3. There is the danger of life-threatening storm surge inundation in portions of central and southern Florida, including the Florida Keys, during the next 36 hours, where a Storm Surge Warning is in effect. The threat of significant storm surge flooding along the southwest coast of Florida has increased, and 8 to 12 feet of inundation above ground level is possible in this area. This is a life-threatening situation. Everyone in these areas should take all actions to protect life and property from rising water and follow evacuation instructions from local officials.
4. Irma is expected to produce very heavy rain and inland flooding.
|NHC Rainfall Prediction Map as of 9/9/17|
Total rain accumulations of 8 to 15 inches, with isolated amounts of 20 inches are expected over the Florida Keys and much of the Florida peninsula through Tuesday night. Irma will likely bring periods of heavy rain to much of the Florida Panhandle, Georgia, South Carolina, and western North Carolina early next week, including some mountainous areas which are more prone to flash flooding. All areas seeing heavy rainfall from Irma will experience a risk of flooding and flash flooding.
As with any net activation, HWN requests observed ground-truth data from those in the affected area (Wind Speed, Wind Gust, Wind Direction, Barometric Pressure – if available, Rainfall, Damage, and Storm Surge). Measured weather data is always appreciated but estimated data is accepted. We will also be interested to collect and report significant damage assessment data back to FEMA officials stationed in the National Hurricane Center.
In addition to collecting weather data for the forecasters at the National Hurricane Centers and reading the latest advisories, bulletins, and updates, we can also handle any emergency or priority traffic. Additionally, we are available to provide backup communications to official agencies such as Emergency Operations Centers and Red Cross officials in the affected area.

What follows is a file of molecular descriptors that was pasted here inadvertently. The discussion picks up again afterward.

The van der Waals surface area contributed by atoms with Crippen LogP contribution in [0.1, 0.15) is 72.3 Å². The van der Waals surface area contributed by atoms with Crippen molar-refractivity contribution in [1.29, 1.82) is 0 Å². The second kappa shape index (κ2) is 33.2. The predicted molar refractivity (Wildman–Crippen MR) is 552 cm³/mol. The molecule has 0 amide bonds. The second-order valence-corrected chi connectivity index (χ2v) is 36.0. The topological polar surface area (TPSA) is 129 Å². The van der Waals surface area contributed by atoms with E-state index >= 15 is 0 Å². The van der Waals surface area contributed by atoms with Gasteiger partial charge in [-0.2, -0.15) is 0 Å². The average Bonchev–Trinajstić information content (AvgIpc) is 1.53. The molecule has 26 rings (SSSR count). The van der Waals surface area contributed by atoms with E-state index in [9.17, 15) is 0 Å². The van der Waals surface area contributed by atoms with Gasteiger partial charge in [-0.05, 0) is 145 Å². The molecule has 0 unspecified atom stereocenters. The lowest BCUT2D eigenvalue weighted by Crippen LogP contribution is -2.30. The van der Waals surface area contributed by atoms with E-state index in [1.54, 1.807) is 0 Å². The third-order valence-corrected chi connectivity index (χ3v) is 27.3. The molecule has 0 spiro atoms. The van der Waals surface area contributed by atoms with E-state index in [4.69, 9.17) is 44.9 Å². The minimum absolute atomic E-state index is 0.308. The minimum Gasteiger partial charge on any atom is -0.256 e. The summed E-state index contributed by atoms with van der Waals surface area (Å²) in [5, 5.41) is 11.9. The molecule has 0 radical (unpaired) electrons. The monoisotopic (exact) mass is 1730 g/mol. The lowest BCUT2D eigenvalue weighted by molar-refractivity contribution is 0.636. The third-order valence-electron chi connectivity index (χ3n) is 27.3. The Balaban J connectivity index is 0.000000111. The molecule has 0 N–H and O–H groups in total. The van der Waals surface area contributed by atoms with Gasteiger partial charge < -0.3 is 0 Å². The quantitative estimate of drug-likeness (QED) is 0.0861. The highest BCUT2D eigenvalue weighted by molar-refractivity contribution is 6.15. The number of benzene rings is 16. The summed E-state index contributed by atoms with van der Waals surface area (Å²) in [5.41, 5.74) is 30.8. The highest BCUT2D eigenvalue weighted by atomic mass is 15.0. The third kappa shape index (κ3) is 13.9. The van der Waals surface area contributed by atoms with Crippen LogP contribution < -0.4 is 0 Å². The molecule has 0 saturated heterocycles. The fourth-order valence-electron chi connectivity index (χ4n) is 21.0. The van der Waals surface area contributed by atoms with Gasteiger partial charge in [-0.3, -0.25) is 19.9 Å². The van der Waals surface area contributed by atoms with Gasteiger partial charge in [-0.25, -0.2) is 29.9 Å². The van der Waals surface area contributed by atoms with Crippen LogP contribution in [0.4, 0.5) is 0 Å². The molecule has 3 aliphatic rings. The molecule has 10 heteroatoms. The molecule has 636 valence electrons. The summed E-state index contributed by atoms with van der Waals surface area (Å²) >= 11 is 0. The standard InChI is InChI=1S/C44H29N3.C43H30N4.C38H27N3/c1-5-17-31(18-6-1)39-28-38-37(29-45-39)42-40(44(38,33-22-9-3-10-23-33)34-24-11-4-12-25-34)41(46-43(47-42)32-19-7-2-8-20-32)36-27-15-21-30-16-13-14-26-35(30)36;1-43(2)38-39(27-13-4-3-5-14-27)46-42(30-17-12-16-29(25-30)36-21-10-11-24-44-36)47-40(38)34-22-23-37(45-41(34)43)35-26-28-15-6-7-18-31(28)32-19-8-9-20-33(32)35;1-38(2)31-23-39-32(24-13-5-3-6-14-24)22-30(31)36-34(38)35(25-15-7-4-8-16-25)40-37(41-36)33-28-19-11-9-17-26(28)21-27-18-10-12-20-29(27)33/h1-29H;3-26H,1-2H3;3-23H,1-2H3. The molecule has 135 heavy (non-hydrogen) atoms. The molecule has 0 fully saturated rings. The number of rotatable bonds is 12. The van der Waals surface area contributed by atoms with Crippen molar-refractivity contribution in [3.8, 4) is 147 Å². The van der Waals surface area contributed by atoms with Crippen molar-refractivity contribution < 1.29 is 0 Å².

On a personal note, I consider landfalling hurricanes to that of a fire. We never know when a fire (landfalling hurricane), or multiple fires will occur. Our members are ready and willing to go to work and do what is necessary to gather reports, disseminate the latest advisories, and handle emergency or priority traffic. I realize our net operations have disrupted normal amateur radio activity on the frequencies of 14.325 MHz and 7.268 MHz, but the fire alarm sounded.
I wish to sincerely thank the daily users of these frequencies to allow us to serve our fellow man in a serious time of need. We do pray these storms are over soon as we, members of the Hurricane Watch Net, many who have regular working jobs, have taken time off to assist in Hurricane Weather Emergency. Please bear with us as we continue to help those affected and yet to be affected. We will return these frequencies to normal amateur radio use as soon as this Weather Emergency has passed.
Please, keep those who are in the path of these dangerous hurricanes in your thoughts and prayers!
As always, we are praying and hoping for the best yet preparing for the worst.
Bobby Graves - KB5HAV
Hurricane Watch Net